Admiral David Dixon Porter

Watching the American League Championship Series, it is tough to get past all the facial hair. My wife says it reminds her of watching a Civil War movie.

She doesn’t understand.

Beards are a man’s way of bonding with other males, without getting too close. It is the body hair equivalent of chest bumping. It hails back to caveman days, I think, when the amount of fur on your face indicated where you sat on the evolutionary scale. Lots of hair: Mammoth hunter. Not much hair: Liberace. You tell me which one you would rather be.

Major League Baseball has embraced the playoff beard phenomenon by creating an interactive web page. You get to blend your photo with the beard of a famous playoff baseball player. Today’s was Mike Napoli’s beard, affectionately known as “The Siesta.” I gave it a shot, then added a little gray to make it more indicative of my senior status. It came out looking like this:


It looks better on him.

Back a few decades ago, in an attempt to be cool, the Navy allowed Sailors to wear beards again. The official explanation given by the Navy for discontinuing the practice again (in 1984) was to allow a better seal for gas masks, and for good order and discipline. But we all knew the real reason was because they looked dorky. Not dorky on everyone, mind you, but on enough Sailors that it was getting downright embarrassing. I happened to be one of those. Here is a picture of me in a full beard.


I know.

Those who couldn’t grow full beards had a tendency to continue trying long after it became obvious that it would never happen. They can be classified in the broad category of pirates, because that is what they looked like. They nurtured the few, sad follicles on their chins and walked about the ship with a swagger that belied the tragic reality that everyone but them could see.

As for me, I recognized the truth early on and began shaving again. That was a long time ago, and I have maintained a smooth face ever since. I discovered that I can still bond, that I am confident in my appearance, and that I know who I am.

I am Liberace.


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  1. Well said. Have you ever shown her the Cruise Book? I suspect that Ferguson and Mayer would look close to Civil War characters. Now, the few times I think about growing even my mustache it’s so gray that I give up. M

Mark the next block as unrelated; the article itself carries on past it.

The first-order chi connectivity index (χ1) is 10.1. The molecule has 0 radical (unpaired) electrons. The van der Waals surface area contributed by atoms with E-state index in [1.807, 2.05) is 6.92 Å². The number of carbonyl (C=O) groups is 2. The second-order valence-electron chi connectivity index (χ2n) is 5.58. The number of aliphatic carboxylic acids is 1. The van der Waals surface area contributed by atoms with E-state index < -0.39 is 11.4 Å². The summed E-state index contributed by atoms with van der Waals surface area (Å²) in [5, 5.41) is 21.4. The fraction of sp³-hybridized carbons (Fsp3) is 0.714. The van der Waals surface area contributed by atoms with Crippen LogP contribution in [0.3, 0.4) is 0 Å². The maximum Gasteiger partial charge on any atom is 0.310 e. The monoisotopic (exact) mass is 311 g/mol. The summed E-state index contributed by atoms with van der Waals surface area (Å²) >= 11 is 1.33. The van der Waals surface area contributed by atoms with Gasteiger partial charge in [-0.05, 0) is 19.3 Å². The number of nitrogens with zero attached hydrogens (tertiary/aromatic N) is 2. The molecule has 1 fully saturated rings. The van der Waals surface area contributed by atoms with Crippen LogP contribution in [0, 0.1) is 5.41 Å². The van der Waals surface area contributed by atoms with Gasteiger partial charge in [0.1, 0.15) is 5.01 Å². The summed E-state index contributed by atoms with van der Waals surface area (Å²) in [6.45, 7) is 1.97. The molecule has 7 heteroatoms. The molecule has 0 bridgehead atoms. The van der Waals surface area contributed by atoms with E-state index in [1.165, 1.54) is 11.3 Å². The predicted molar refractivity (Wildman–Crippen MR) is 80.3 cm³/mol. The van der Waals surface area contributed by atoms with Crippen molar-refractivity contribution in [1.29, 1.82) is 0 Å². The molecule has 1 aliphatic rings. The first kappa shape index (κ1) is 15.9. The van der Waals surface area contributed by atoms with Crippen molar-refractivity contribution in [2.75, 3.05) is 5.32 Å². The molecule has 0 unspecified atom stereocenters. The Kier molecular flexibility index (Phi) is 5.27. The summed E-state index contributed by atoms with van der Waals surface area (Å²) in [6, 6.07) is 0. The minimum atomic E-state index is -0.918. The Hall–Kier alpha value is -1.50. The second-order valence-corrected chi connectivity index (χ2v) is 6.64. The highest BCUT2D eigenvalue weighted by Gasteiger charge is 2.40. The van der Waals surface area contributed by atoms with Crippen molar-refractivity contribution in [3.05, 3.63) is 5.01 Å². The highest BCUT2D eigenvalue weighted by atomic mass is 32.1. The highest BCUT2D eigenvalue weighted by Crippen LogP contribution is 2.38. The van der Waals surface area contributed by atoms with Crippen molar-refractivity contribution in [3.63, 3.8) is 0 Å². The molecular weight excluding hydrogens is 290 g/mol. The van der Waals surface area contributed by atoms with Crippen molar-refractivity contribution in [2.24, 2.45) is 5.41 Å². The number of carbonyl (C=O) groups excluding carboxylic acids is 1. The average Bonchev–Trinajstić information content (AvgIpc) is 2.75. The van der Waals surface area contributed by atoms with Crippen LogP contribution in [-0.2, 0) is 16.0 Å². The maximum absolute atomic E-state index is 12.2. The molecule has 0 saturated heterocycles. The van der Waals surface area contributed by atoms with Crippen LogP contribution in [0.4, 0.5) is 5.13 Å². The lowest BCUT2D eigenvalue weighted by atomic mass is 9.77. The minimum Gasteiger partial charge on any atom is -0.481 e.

2. During the days of the beards we had an EW1 that grew a massive beard BEFORE he transferred to the USS Saratoga. He kept it trimmed, maybe I should say shaped, to look neat and always kept himself, and the beard, clean. One day some of the EW’s had eaten breakfast and was heading to the shop when we heard a loud scuffle going on in our security space. When we got the door open Ted was sitting top of a guy none of us recognized asking how he got into the shop! Turns out that the EW1 had been greeted by an Admiral on the pier and told that his beard looked fantastic but it was longer than 1″. He was ordered to trim it. Not being adept at trimming the beard to a short length he totally messed it up and shaved clean. Nobody recognized him – AND he had a double (or triple) chin! I never tried, I couldn’t grow a full beard until I was well into my 49th year. Now I can’t grow one because I work in the Oil and Gas industry and you have to be clean shaven for wearing the masks for breathing.

  3. Those were the days! I remember attending an admin school at Keesler AFB just after the new beard reg went into place, the guys in my class who had a beard had to shave ’em off, yet the Coasties on base didn’t. I’ll never forget the red headed Coastie who walked by at noon chow and the looks he got from these classmates! We gals got a good laugh outta that.

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